Petroleum engineers say that even in properly sealed wells, the cement plugs can fail over time and the metal casing that lines the wells can rust. Even depleted production wells can repressurize over time and spill oil if their sealings fail.
    "As infrastructure continues to age, the risk of damage increases. That risk increases substantially during storm season,"
    Michael Bromwich, head of the Bureau of Ocean Energy Management, Regulation and Enforcement, said in the statement.

    Fund to help laid off oil workers has few takers because oil companies are holding on to their employees.

    A $100 million fund to help workers laid off by the federal deep-water drilling ban has seen relatively few applicants, a sign that the worst-case scenarios predicted by the oil industry have yet to unfold.
    "We were expecting hundreds of applications per day when we opened up on Sept. 1," said Mukal Verma, director of communications for the Gulf Coast Restoration and Protection Foundation, a Baton Rogue nonprofit group that is distributing the $100 million hardship grants funded by BP. "So far we've had 220 applications."
    Most workers have been kept on by drilling companies to take part in maintenance operations or training, Verma said. That should be seen as good news, he said.
    "They will be needed desperately when the moratorium is lifted," Verma said.

    Free legal help is available to BP oil spill victims in Panama City Beach, Florida.

    The Bay County Branch of the NAACP, Delta Sigma Theta Sorority, Inc., and the Gulf Action Spill Plaintiff’s (GASP) legal team will hold a Free Legal Clinic for Bay County residents making less than $30,000 a year who have suffered loss of jobs or wages as a result of the BP Deepwater Horizon oil spill.

    Experienced attorneys and staff will be present to provide an overview of your rights and remedies for losses caused by the BP Oil Spill and free assistance in filing emergency interim claims for financial assistance with the Gulf Coast Claims Facility (GCCF), a fund established by BP to compensate victims of the BP Oil Spill, which will eventually be funded with $20 Billion and which is being administered by Kenneth Feinberg.

    The Feds announced they plan to sue BP.

    NEW ORLEANS - All the little plaintiffs in litigation over the Deepwater Horizon oil rig explosion need to clear the way for the biggest plaintiff - Uncle Sam.

    The United States hasn't sued anyone yet but might start suing soon, assistant attorney general Ignacia Moreno advised Multi District Judge Carl Barbier on Sept. 13.

    "Congress has established several causes of action, enforceable by the United States, that may apply here," she wrote in a statement of interest.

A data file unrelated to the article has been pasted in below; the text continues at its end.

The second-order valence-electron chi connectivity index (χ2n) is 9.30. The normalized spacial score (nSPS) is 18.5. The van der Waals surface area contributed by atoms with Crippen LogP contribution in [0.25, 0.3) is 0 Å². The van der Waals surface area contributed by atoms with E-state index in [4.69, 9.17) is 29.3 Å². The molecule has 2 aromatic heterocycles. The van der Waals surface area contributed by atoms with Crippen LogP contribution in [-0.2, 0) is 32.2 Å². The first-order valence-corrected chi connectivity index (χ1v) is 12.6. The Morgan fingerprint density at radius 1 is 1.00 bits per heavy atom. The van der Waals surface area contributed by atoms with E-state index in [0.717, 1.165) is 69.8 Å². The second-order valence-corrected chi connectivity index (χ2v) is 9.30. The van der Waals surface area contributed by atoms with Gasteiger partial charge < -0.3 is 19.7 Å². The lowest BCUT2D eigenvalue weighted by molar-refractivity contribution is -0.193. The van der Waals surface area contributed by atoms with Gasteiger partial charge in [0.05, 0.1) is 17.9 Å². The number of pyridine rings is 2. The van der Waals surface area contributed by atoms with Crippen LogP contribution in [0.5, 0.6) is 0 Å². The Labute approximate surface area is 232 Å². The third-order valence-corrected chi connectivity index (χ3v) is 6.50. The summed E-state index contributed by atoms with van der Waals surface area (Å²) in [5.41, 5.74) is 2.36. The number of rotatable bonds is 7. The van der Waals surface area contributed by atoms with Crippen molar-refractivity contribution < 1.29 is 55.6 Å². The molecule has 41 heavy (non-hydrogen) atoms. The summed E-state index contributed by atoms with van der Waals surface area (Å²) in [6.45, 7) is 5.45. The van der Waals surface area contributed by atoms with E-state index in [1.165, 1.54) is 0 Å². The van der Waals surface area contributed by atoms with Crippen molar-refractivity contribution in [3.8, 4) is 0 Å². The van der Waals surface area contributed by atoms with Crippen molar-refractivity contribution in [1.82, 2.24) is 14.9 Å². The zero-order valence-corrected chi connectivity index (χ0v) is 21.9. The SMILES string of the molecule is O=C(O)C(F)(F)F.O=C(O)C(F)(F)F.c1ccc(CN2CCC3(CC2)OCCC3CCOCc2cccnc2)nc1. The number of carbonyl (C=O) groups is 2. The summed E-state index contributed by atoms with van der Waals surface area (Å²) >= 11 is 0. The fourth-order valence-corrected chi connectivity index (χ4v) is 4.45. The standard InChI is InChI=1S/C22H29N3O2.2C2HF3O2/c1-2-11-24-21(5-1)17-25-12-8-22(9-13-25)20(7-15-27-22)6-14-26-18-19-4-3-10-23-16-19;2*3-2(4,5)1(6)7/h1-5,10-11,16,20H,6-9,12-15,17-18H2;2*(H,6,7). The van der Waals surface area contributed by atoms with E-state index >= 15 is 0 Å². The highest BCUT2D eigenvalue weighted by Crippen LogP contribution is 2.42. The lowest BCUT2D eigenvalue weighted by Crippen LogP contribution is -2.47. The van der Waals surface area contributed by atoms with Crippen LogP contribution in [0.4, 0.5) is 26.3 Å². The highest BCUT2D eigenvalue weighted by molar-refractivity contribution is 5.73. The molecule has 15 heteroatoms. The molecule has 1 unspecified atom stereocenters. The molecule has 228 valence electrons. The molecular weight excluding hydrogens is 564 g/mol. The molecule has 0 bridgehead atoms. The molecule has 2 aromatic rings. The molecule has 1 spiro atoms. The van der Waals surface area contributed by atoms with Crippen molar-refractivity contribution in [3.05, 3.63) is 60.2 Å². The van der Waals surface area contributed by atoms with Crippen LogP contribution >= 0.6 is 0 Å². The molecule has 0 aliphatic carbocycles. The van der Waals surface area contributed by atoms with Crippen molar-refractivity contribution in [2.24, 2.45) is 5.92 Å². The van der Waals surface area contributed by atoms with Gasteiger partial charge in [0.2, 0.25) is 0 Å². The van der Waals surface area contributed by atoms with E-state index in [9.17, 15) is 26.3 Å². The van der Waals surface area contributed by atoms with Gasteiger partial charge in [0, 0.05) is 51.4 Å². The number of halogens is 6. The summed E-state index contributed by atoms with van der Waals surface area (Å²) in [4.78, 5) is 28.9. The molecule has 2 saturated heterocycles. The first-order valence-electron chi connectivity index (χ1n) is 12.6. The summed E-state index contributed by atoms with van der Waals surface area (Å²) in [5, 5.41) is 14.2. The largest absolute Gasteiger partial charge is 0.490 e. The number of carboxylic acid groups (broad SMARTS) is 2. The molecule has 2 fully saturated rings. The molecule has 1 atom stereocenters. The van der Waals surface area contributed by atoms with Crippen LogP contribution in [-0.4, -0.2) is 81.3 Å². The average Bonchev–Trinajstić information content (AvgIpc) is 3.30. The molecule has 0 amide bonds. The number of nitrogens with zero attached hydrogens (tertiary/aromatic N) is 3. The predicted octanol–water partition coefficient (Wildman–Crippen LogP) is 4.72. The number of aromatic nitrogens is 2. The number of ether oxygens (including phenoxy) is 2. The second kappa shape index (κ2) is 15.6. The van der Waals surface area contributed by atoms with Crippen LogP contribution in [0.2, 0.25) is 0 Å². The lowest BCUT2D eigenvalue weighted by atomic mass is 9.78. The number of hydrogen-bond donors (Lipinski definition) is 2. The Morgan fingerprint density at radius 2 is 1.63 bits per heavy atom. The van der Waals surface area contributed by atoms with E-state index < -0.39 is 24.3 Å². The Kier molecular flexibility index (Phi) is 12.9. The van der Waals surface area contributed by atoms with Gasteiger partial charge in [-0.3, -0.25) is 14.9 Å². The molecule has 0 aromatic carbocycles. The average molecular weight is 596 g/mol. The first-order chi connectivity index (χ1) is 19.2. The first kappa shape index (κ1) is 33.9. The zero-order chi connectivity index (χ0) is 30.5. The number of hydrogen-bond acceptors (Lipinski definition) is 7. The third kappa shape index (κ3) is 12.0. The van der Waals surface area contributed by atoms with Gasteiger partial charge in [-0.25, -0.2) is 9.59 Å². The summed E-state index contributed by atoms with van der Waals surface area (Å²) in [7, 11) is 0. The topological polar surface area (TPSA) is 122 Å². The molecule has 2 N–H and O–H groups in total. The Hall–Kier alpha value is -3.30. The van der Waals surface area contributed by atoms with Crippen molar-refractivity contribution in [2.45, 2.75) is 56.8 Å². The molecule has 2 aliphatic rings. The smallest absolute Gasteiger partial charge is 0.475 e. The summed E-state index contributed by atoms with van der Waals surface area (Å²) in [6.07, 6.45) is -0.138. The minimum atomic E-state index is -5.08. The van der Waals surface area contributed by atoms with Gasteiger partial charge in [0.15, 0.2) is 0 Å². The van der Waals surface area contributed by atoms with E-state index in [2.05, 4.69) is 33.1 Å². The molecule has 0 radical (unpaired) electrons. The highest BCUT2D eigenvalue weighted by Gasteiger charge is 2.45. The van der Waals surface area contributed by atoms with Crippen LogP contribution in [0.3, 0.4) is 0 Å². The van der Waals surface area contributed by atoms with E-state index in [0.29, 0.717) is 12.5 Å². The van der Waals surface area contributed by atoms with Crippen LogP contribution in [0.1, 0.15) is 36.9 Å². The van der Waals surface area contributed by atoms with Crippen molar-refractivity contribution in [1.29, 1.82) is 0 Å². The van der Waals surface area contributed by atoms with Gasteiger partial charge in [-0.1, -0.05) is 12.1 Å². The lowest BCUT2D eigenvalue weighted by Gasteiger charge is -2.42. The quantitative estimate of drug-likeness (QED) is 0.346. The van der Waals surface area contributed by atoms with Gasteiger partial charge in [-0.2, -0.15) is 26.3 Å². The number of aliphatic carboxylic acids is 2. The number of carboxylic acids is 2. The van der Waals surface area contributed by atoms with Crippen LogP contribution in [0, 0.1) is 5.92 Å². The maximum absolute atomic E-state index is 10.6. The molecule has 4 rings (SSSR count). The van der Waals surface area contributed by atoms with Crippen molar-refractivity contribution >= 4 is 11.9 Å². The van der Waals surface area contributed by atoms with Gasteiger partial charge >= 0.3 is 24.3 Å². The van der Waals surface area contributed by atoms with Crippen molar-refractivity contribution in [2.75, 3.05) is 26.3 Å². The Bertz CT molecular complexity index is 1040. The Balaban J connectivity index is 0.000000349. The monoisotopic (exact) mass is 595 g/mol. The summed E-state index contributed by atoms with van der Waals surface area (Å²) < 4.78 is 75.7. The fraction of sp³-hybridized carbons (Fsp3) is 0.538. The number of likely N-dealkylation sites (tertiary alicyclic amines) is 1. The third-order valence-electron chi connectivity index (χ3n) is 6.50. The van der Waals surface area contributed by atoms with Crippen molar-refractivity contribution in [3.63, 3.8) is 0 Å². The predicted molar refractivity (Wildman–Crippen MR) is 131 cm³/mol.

Enforcement actions under provisions of the Oil Pollution Act and the Clean Water Act might be appropriate, she wrote.

    "At this juncture, the United States expects that it may file a civil complaint related to the Deepwater Horizon under these provisions and possibly others," she wrote.

    Environmental group sues Interior Department for release of emails.

    CBS News has learned that the Public Employees for Environmental Responsibility (PEER) will file a federal lawsuit against the Interior Department tomorrow demanding the release of documents and e-mails regarding the  size of the BP oil spill. PEER alleges that political appointees sought to downplay the size of the spill.

    BP plans to continue drilling in the North Sea (linked article contains photo of an oiled bird) according to Tony Hayward's testimony before a UK committee investigating the implications of the Gulf oil spill.

    BP is determined to press ahead with plans to drill deepwater wells west of the Shetlands despite criticism of its "outrageous" attitude to the risks of drilling in the US and worries about its North Sea safety record.
    The plans for the Shetlands triggered an angry response from Albert Owen, a Labour member of the committee, who said the Deepwater disaster raised concerns that BP seemed unable to comprehend.

    "Do you not understand the frustration and anger, not just of American senators and congressmen but of people who care about the environment, that this is allowed to happen," said Owen. "Surely there should have been some thought that an accident would happen at this depth ... I find the whole thing outrageous."

    A massive fish kill in Plaquemines parish that is unrelated to the BP oil spill serves as a sharp reminder that the mouth of the Mississippi has desperately serious, longstanding environmental problems that are separate and apart from the recent BP catastrophe. Fertilizer runoff in the Mississippi worsens this problem year after year.

    Low tide and high temperatures caused low oxygen levels that suffocated huge numbers of fish in Plaquemines Parish, a spokeswoman for the Louisiana Department of Wildlife and Fisheries said Wednesday.
    Department biologists found the fish kill in Bayou Chaland had nothing to do with the Gulf of Mexico oil spill, Olivia Watkins said.
    Such fish kills are common in Louisiana's shallow waters in late summer and early fall.

    Rig worker giving poor Olympic Challenger ROV 1 or ROV watchers a third digit salute (4 second video).

    Check out the latest news in the most recent ROV diary and join us for comments and questions.

    In consideration of those with slow internet connections please refrain from posting embedded graphics, photos or videos. Please post links instead.

    We watch, so all will know.

    by Gulf Watchers on Thu Sep 16, 2010 at 02:47:05 AM PDT